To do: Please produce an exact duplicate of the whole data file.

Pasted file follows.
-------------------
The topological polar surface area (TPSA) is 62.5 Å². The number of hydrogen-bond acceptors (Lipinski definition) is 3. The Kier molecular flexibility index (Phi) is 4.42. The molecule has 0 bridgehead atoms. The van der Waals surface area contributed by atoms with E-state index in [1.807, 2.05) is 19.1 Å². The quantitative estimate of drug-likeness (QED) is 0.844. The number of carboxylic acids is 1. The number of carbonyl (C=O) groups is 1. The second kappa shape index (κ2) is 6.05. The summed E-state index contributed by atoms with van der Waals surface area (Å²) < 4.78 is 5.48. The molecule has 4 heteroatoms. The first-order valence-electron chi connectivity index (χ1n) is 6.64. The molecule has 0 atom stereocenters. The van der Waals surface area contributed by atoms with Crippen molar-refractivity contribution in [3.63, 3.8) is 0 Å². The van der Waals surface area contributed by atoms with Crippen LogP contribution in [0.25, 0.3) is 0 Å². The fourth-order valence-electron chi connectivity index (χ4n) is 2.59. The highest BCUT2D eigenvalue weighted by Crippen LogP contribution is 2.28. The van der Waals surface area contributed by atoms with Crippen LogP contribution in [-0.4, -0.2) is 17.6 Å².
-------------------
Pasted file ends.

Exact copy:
The topological polar surface area (TPSA) is 62.5 Å². The number of hydrogen-bond acceptors (Lipinski definition) is 3. The Kier molecular flexibility index (Phi) is 4.42. The molecule has 0 bridgehead atoms. The van der Waals surface area contributed by atoms with E-state index in [1.807, 2.05) is 19.1 Å². The quantitative estimate of drug-likeness (QED) is 0.844. The number of carboxylic acids is 1. The number of carbonyl (C=O) groups is 1. The second kappa shape index (κ2) is 6.05. The summed E-state index contributed by atoms with van der Waals surface area (Å²) < 4.78 is 5.48. The molecule has 4 heteroatoms. The first-order valence-electron chi connectivity index (χ1n) is 6.64. The molecule has 0 atom stereocenters. The van der Waals surface area contributed by atoms with Crippen molar-refractivity contribution in [3.63, 3.8) is 0 Å². The van der Waals surface area contributed by atoms with Crippen LogP contribution in [0.25, 0.3) is 0 Å². The fourth-order valence-electron chi connectivity index (χ4n) is 2.59. The highest BCUT2D eigenvalue weighted by Crippen LogP contribution is 2.28. The van der Waals surface area contributed by atoms with Crippen LogP contribution in [-0.4, -0.2) is 17.6 Å².